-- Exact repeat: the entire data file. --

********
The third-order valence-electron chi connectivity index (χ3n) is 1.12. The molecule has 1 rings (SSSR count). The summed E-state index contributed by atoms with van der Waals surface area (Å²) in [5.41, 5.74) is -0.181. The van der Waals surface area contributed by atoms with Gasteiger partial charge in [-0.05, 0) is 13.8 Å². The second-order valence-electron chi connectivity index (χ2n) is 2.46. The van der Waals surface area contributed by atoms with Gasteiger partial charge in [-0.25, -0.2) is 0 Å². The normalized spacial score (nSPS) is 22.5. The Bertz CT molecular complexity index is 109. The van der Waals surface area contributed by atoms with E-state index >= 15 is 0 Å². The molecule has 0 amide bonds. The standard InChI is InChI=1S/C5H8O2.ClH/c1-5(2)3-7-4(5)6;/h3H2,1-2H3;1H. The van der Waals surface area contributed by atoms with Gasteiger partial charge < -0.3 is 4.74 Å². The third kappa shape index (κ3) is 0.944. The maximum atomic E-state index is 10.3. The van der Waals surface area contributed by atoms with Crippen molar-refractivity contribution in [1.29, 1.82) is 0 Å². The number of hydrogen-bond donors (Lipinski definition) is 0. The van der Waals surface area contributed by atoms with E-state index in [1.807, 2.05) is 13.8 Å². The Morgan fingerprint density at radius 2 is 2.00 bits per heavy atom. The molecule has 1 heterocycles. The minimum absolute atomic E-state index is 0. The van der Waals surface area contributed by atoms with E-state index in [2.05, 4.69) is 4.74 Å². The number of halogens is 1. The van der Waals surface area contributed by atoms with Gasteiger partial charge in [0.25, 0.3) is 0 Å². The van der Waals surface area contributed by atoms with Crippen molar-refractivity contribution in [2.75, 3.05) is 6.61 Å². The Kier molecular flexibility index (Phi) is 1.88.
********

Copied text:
The third-order valence-electron chi connectivity index (χ3n) is 1.12. The molecule has 1 rings (SSSR count). The summed E-state index contributed by atoms with van der Waals surface area (Å²) in [5.41, 5.74) is -0.181. The van der Waals surface area contributed by atoms with Gasteiger partial charge in [-0.05, 0) is 13.8 Å². The second-order valence-electron chi connectivity index (χ2n) is 2.46. The van der Waals surface area contributed by atoms with Gasteiger partial charge in [-0.25, -0.2) is 0 Å². The normalized spacial score (nSPS) is 22.5. The Bertz CT molecular complexity index is 109. The van der Waals surface area contributed by atoms with E-state index >= 15 is 0 Å². The molecule has 0 amide bonds. The standard InChI is InChI=1S/C5H8O2.ClH/c1-5(2)3-7-4(5)6;/h3H2,1-2H3;1H. The van der Waals surface area contributed by atoms with Gasteiger partial charge < -0.3 is 4.74 Å². The third kappa shape index (κ3) is 0.944. The maximum atomic E-state index is 10.3. The van der Waals surface area contributed by atoms with Crippen molar-refractivity contribution in [1.29, 1.82) is 0 Å². The number of hydrogen-bond donors (Lipinski definition) is 0. The van der Waals surface area contributed by atoms with E-state index in [1.807, 2.05) is 13.8 Å². The Morgan fingerprint density at radius 2 is 2.00 bits per heavy atom. The molecule has 1 heterocycles. The minimum absolute atomic E-state index is 0. The van der Waals surface area contributed by atoms with E-state index in [2.05, 4.69) is 4.74 Å². The number of halogens is 1. The van der Waals surface area contributed by atoms with Gasteiger partial charge in [0.25, 0.3) is 0 Å². The van der Waals surface area contributed by atoms with Crippen molar-refractivity contribution in [2.75, 3.05) is 6.61 Å². The Kier molecular flexibility index (Phi) is 1.88.